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Stern Review on the Economics of Climate Change - A Quick Round-up

The Stern Review was released today.
Trying to make sense of it and the analysis of it is complex - and not helped by the BBC's infantile over simplifications - for instance :
BBC NEWS | Business | At-a-glance: The Stern Review starts:

Carbon emissions have already pushed up global temperatures by half a degree Celsius

As far as I can see Stern is far too sensible to make such a statement.

Responses seem to fall into four camps:
We are doomed - there doesn't seem to be any attempt to understand what Stern is arguing with this camp.
We need to tax our way to prosperity. Well sort of, what Stern is arguing is that is a stitch in time saves nine. So spend a little now and we get much more back in the future.
Those who question the whole basis of the scientific "facts" he uses - see JunkScience.com for the comprehensive argument there.
And then a very small camp consisting mainly of Mr Worstall so far who have had the energy and insight to argue the economics.
This last group is the most interesting. It is an argument for another day as to whether the whole anthropogenic climate change science is sound or not, but it is surely reasonable to accept the IPCC report that Stern uses as his basis and then argue his methodology and reasoning is wrong from that.

Tim Worstall makes several points the key one is that the IPCC give a huge range of possible outcomes, and Stern seems to pick the most pessimistic one that responds best to early intervention.
And all his figures depend on the chosen "discount rate". He uses a discount rate of 3% dropping to 2% which is his "chosen" rate rather than the market rate. Change that rate a point or two, change the chosen scenario by a point or two and the whole picture changes.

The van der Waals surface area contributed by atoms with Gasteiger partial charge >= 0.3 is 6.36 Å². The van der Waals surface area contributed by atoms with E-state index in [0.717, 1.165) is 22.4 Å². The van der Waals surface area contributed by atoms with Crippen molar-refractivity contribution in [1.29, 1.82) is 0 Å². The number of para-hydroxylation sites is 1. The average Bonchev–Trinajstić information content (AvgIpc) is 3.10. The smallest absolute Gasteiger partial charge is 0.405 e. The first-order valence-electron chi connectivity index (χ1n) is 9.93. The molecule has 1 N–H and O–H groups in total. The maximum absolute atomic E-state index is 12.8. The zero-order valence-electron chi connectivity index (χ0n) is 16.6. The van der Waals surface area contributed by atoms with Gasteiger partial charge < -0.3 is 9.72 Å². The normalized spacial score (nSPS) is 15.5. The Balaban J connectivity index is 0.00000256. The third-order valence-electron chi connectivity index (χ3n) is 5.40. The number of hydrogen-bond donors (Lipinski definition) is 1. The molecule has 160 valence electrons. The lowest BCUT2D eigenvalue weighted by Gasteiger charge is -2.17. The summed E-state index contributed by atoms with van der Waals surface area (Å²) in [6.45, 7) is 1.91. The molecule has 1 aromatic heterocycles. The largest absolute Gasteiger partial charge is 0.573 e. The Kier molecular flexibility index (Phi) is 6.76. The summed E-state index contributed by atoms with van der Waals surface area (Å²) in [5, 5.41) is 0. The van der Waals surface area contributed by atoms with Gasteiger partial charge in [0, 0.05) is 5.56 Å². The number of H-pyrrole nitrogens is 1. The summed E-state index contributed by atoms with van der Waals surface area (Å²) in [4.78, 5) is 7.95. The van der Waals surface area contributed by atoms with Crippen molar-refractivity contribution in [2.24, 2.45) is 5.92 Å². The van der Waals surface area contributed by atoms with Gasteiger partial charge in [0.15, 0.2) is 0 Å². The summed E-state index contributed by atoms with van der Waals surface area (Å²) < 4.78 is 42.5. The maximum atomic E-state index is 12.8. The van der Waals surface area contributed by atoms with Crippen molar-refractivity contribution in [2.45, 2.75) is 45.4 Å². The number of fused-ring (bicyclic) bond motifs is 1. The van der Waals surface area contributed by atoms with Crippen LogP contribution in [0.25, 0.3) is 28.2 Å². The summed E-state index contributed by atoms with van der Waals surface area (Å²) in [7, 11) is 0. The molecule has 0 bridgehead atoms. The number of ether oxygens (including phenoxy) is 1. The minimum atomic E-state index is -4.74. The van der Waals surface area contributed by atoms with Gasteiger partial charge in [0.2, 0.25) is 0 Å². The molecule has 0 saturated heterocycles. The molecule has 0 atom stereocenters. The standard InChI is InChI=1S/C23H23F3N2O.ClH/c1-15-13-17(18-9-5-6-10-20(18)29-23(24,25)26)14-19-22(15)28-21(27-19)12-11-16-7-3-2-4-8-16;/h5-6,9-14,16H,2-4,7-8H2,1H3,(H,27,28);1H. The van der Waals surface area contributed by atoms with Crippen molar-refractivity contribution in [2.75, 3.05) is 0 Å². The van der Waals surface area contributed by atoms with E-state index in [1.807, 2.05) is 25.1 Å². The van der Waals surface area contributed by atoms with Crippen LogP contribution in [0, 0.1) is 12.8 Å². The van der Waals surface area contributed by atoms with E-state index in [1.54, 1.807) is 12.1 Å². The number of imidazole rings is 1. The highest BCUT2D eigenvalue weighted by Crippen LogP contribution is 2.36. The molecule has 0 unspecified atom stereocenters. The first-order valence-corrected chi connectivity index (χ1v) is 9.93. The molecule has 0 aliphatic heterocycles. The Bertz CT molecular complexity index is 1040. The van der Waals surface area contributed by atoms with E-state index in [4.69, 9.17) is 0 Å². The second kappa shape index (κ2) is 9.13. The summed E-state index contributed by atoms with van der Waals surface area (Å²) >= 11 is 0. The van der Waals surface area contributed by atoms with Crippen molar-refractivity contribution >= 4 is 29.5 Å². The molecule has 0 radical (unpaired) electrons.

My own quick reading is that Stern is a very clever man who has built a fantastic castle of recommendations and policy suggestions but that he has not felt it part of his remit to check the foundations he is building on. A common intellectual exercise is to take some assumptions to be correct and then see what that leads to. Fine for academia but disappointing to see little critical review of the science or underlying economic assumptions. And I don't expect to see any intelligent criticism apart from here on the web.


For starters, it's ridiculous to criticize Stern for not reviewing the science. He's not a scientist, and that wasn't his brief. Besides the fact the science is sound. Junkscience.com are the ones purveying the junk science. Their claim that increased temperatures are due to solar irradiation has already been disproved by the scientific community. Stern was quite safe in taking a sound scientific theory as a basic assumption.

Second, you are misrepresenting what Worstall said. He said that Stern chose the moderate and worst-case scenario. Which makes sense, because the best case scenario is the one that already involves mitigation. If you are looking for a scenario to compare mitigation efforts against, then why would you compare it to the scenario that already involves mitigation?

The discount rate is a better criticism. Analyses should be done with different discount rates.

To take the IPCC report as a starting point is itself controversial as the final version of the report was massaged by politicians, just as they did with the intelligence report on Sadam's claimed WMD.
Very many scientists have signed a petition in disagreement with the IPCC report.
The idea of so-called green taxes is just another politician's ploy to exercise control via big government.

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